Sonically, some interesting stuff is going on in the Fleshï¿½s self-titled debut; the songsï¿½ interesting formats go beyond rhythm-lead-vocals thinking, and there is passion in what the band is doing. But the ideas only stretch through about three or four songs; then they just start to repeat.[more:]
The Flesh, which consists of four songs from previously released Death Connection and Sweat Defeat EPs, plays through interestingly enough at first. I was initially struck by the keyboard-laden, slightly unwieldy canvas the band works from, but things run on after a few listens. Innovation skirts dangerously close to quirkiness, and songs blend together too much to make this solid. Honest, yes, but mayhap the band needs to hone its ideas into more variations on tempo and structure.
ï¿½Love Your Fateï¿½ starts the album strong enough, with a full range of instrumentation in its intro. But once the verse starts, we see the first instance of a much overused writing technique: disjointed riffing over sparse, halftime drums. ï¿½Death Connectionï¿½ through ï¿½Cuts,ï¿½ the fifth track, work off similar schemes, beginning with slightly disjointed riffs over laidback, half-time drums, all of it sneaking toward choruses that just donï¿½t seem to be dynamic enough to save the first leg of the album from being non-distinctive. That same format resurfaces on ï¿½Foesï¿½ and closer ï¿½Death Ship,ï¿½ which starts forebodingly but never crescendos away from the formula and into musical fruition.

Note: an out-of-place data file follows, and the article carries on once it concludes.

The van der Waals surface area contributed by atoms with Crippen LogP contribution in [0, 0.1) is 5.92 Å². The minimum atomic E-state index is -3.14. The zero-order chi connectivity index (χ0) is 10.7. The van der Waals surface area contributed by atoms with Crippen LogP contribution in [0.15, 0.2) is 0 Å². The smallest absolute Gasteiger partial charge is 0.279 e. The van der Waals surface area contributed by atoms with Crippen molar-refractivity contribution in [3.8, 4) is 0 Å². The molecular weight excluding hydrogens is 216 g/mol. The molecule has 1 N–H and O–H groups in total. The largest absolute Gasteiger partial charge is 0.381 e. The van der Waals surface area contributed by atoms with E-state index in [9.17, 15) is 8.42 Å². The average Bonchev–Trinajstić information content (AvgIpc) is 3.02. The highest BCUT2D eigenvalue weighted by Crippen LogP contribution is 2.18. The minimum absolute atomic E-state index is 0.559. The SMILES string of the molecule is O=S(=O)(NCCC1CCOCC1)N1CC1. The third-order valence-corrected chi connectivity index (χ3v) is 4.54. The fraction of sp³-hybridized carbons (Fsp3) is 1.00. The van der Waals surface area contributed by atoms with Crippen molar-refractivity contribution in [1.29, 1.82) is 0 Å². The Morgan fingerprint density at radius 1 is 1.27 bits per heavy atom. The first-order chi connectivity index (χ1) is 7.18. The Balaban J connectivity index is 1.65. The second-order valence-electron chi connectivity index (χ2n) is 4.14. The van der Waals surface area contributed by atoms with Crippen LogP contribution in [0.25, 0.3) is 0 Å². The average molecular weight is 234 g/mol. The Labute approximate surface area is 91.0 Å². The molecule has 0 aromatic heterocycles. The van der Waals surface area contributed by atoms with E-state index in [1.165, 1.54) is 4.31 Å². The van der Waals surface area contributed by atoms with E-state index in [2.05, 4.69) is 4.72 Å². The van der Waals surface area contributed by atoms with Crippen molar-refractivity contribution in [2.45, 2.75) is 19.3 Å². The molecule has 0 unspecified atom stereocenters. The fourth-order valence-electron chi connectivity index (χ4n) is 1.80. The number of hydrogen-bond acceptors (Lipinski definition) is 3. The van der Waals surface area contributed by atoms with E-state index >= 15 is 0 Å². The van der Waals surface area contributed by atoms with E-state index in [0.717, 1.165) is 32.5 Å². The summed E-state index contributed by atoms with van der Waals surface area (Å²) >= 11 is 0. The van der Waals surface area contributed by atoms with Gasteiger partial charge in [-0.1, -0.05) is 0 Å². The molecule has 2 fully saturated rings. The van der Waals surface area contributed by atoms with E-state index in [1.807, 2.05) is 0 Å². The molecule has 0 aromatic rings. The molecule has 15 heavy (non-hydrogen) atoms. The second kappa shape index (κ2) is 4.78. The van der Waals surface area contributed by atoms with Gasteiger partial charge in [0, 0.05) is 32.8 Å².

There are cool ideas here, so itï¿½s too bad they get played out -- it makes The Flesh a tiring listen. And that four of the ten songs have been previously released (and are also some of the albumï¿½s best) makes me wonder how deep the well runneth.
|David Dondero - Live at the Hemlock||Nick Cave and the Bad Seeds Abattoir Blues/The Lyre of Orpheus|